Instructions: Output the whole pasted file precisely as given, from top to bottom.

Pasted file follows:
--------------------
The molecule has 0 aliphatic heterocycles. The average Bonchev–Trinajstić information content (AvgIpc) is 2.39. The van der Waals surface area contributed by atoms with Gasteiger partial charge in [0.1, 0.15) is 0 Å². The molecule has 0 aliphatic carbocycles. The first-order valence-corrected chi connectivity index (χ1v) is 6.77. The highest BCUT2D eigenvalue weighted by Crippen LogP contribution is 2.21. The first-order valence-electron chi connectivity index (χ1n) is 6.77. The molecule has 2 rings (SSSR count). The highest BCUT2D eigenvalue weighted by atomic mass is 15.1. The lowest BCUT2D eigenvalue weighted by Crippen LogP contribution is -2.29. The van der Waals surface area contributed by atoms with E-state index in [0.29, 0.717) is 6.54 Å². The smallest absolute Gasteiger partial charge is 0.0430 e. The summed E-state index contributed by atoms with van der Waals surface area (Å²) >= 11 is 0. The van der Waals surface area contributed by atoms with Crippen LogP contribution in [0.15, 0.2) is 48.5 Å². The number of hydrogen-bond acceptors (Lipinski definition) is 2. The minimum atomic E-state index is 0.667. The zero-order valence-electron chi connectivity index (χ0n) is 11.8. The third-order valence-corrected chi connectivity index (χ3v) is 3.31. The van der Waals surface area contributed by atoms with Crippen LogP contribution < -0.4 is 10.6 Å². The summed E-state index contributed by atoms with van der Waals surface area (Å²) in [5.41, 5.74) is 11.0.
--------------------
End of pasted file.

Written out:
The molecule has 0 aliphatic heterocycles. The average Bonchev–Trinajstić information content (AvgIpc) is 2.39. The van der Waals surface area contributed by atoms with Gasteiger partial charge in [0.1, 0.15) is 0 Å². The molecule has 0 aliphatic carbocycles. The first-order valence-corrected chi connectivity index (χ1v) is 6.77. The highest BCUT2D eigenvalue weighted by Crippen LogP contribution is 2.21. The first-order valence-electron chi connectivity index (χ1n) is 6.77. The molecule has 2 rings (SSSR count). The highest BCUT2D eigenvalue weighted by atomic mass is 15.1. The lowest BCUT2D eigenvalue weighted by Crippen LogP contribution is -2.29. The van der Waals surface area contributed by atoms with E-state index in [0.29, 0.717) is 6.54 Å². The smallest absolute Gasteiger partial charge is 0.0430 e. The summed E-state index contributed by atoms with van der Waals surface area (Å²) >= 11 is 0. The van der Waals surface area contributed by atoms with Crippen LogP contribution in [0.15, 0.2) is 48.5 Å². The number of hydrogen-bond acceptors (Lipinski definition) is 2. The minimum atomic E-state index is 0.667. The zero-order valence-electron chi connectivity index (χ0n) is 11.8. The third-order valence-corrected chi connectivity index (χ3v) is 3.31. The van der Waals surface area contributed by atoms with Crippen LogP contribution < -0.4 is 10.6 Å². The summed E-state index contributed by atoms with van der Waals surface area (Å²) in [5.41, 5.74) is 11.0.